RVOD021 If Mirrors Could Speak

(1976, Educational/Short, color)


Mike Nelson, Bill Corbett, and Kevin Murphy

Le pain... le despair... le mort...

Rating: **

In a nutshell:

A magic mirror belittles bad behavior with hellish visions of clown makeup.


Apparently, this mirror gazes into the very depths of hell.Unbeknownst to anyone, three youngsters have arrived at school in a state of fully painted clownishness. It’s unbeknownst even to themselves, until a magic mirror propped up near the school’s entrance calls out to them as they pass. The clown makeup is a reflection of their inner selves, you see. An outward signal of how others see them.

The Asian kid, for instance, carries the visage of a sad clown with him everywhere he goes, as he remains shy, withdrawn, and clinically depressed. Having this shown to him in such graphic, clownish detail perks him up instantly. He sheds his white-faced fa├žade and goes on about his day as normal with all the other happy, well-adjusted kids. A girl has a sly clown face, reflective of her vindictive, dishonest nature. Seeing this spelled out for her immediately cures her of all desire to steal, cheat, and backbite. A chunky boy has a boisterous clown face, and you know what? He doesn’t care, even after all the mirror’s efforts to make him see the error of his ways. Oh, well. You can’t win them all, I guess.


Card-carrying member of the Junior Satan Squad.Compulsive disorders? Nah. Troubles at home? Couldn’t be. Emotional problems? To quote words of wisdom I attributed to a previous short, “Buck up, you pansies.” I found If Mirrors Could Speak to be more disturbing than funny, actually. Many of the Rifftrax shorts (especially the older ones) can get rather wrong-headed, but this one takes the cake.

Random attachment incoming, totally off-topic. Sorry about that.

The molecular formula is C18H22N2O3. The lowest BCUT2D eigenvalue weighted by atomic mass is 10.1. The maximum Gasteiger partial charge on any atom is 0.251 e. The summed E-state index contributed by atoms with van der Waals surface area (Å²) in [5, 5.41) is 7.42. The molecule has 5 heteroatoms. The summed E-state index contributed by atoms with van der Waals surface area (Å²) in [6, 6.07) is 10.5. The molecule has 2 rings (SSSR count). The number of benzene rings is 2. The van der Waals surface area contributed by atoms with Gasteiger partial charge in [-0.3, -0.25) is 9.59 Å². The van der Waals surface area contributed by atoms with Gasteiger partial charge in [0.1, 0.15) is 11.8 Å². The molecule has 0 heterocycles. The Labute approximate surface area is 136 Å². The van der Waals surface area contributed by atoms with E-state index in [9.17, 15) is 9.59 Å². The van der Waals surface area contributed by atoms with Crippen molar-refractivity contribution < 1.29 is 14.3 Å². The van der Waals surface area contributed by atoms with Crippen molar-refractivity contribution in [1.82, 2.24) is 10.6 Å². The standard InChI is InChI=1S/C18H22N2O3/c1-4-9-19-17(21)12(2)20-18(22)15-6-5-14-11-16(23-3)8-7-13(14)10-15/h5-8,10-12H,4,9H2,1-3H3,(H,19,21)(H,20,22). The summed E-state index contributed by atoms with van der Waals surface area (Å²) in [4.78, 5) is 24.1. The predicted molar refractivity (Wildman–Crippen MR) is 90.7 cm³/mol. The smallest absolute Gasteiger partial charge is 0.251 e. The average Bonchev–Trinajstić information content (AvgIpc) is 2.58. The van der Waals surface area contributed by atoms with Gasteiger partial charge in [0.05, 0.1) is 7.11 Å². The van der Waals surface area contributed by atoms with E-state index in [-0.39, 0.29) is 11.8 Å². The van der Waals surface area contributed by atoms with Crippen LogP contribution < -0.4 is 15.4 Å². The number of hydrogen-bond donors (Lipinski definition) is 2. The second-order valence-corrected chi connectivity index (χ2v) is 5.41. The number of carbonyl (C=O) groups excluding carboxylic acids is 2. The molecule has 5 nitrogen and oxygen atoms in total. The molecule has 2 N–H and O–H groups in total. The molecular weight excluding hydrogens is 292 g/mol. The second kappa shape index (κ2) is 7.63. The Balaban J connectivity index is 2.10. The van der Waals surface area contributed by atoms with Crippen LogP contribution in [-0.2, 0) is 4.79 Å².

Didn’t anyone notice that the Asian kid suffers from severe depression? Doesn’t anyone want to know why? The answers to these questions are “Yes” and “No”—the magic mirror knows perfectly well how sad the kid feels, but doesn’t care. Don’t you know you’re dragging down the rest of the school with your problems? Perk up or get lost, you little drip.

What about the little girl’s kleptomania? Telling someone to stop stealing isn’t going to cure a compulsive disorder. Of the three, the chunky kid had the most appropriate response. Sure, he looks like he has emotional problems, but he was the only one to recognize the magic mirror as full of crap.

Of the three kids, the short spends the most time on the depressed Asian kid, and so Mike, Bill, and Kevin have time to add lots of existential ennui in a variety of French accents. “Blind obedience is the only cure for clown-induced depression,” says Kevin, while Mike sums up the kid’s epiphany with, “My pain is unfair to others.” As the short closes out its round of unhelpful advice, Bill adds, “This is the haunted mirror reminding everyone that the nail that stands up will be pounded down.” The Rifftrax version of If Mirrors Could Speak turns out intermittently funny, but the message still leaves a sour taste in my mouth.